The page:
21. Grades::= See http://cse.csusb.edu/dick/cs375/grading/.

  22. KISS::Folk_law="Keep It Simple, Stupid", in agile processes this means never drawing a diagram or preparing a document that doesn't provide value to the clients and stakeholders. In all processes it means never designing or coding what is not needed, see YAGNI.

  23. OO::shorthand="Object-Oriented".

  24. OOAD::="Object-Oriented Analysis and Design", See chapter 1 in text.
  25. patterns::="Documented families of problems and matching solutions", see Patterns.
  26. Patterns::= See http://cse.csusb.edu/dick/cs375/patterns.html.

  27. Process::="How to develop software".

  28. RJB::=The author of this document, RJB="Richard J Botting, Comp Sci and Engineering School, CSUSB".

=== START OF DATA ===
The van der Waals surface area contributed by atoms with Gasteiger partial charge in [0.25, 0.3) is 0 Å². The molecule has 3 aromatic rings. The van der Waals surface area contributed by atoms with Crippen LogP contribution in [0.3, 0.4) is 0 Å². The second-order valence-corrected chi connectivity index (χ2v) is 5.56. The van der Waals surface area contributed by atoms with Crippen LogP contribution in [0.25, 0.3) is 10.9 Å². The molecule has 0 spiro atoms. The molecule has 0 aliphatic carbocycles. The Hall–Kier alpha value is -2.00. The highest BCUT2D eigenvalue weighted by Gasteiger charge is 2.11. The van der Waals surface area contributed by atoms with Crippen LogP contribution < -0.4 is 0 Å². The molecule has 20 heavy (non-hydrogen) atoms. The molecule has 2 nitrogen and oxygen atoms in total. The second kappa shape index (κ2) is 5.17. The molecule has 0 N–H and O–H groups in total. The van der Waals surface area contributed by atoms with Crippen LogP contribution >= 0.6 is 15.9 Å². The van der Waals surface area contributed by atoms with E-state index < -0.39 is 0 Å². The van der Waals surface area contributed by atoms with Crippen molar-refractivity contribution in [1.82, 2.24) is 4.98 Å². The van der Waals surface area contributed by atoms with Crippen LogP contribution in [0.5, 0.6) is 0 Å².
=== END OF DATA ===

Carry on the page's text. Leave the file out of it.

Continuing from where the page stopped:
29. RUP::Process="Rational UP", a proprietary version of UP.

  30. SSD::="System Sequence Diagrams", see chapter 10 and [ 02DiceGameSSD.gif ] (example).

  31. TBA::="To Be Announced".

  32. UML::="Unified Modeling Language". [ Unified_Modeling_Language ]

  33. UP::="Unified Process", an iterative, risk-driven, and evolutionary way to develop OO software.

  34. YAGNI::XP="You Ain't Gonna Need It", an XP slogan that stops you planning and coding for things that are not yet needed. As a rule the future is not predictable enough to program a feature until the stakeholders actually need now. In this class it also means "It won't be on the final or in quizzes".

  35. XP::="Extreme Programming", the ultimate iterative, code-centric, user-involved process.

End